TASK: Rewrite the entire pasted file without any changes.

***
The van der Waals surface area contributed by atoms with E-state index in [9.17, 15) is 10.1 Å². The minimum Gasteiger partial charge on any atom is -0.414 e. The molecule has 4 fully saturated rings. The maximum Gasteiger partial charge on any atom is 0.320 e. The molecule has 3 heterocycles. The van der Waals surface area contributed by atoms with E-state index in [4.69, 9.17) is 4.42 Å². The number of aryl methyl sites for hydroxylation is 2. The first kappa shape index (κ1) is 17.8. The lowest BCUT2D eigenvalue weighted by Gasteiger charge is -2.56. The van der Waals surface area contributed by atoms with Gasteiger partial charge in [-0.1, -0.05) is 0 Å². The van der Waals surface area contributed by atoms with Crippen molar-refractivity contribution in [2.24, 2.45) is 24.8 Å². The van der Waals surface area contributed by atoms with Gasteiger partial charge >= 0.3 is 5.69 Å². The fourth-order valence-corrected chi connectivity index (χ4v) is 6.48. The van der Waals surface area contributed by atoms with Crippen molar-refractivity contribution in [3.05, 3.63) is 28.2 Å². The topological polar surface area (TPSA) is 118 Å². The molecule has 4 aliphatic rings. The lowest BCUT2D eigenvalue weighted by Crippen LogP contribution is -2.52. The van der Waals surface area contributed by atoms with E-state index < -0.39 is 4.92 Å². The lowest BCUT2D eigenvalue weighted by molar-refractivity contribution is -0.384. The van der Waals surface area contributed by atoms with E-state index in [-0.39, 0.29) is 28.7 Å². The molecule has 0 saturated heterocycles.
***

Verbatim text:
The van der Waals surface area contributed by atoms with E-state index in [9.17, 15) is 10.1 Å². The minimum Gasteiger partial charge on any atom is -0.414 e. The molecule has 4 fully saturated rings. The maximum Gasteiger partial charge on any atom is 0.320 e. The molecule has 3 heterocycles. The van der Waals surface area contributed by atoms with E-state index in [4.69, 9.17) is 4.42 Å². The number of aryl methyl sites for hydroxylation is 2. The first kappa shape index (κ1) is 17.8. The lowest BCUT2D eigenvalue weighted by Gasteiger charge is -2.56. The van der Waals surface area contributed by atoms with Gasteiger partial charge in [-0.1, -0.05) is 0 Å². The van der Waals surface area contributed by atoms with Crippen molar-refractivity contribution in [2.24, 2.45) is 24.8 Å². The van der Waals surface area contributed by atoms with Gasteiger partial charge >= 0.3 is 5.69 Å². The fourth-order valence-corrected chi connectivity index (χ4v) is 6.48. The van der Waals surface area contributed by atoms with Crippen molar-refractivity contribution in [3.05, 3.63) is 28.2 Å². The topological polar surface area (TPSA) is 118 Å². The molecule has 4 aliphatic rings. The lowest BCUT2D eigenvalue weighted by Crippen LogP contribution is -2.52. The van der Waals surface area contributed by atoms with E-state index < -0.39 is 4.92 Å². The lowest BCUT2D eigenvalue weighted by molar-refractivity contribution is -0.384. The van der Waals surface area contributed by atoms with E-state index in [-0.39, 0.29) is 28.7 Å². The molecule has 0 saturated heterocycles.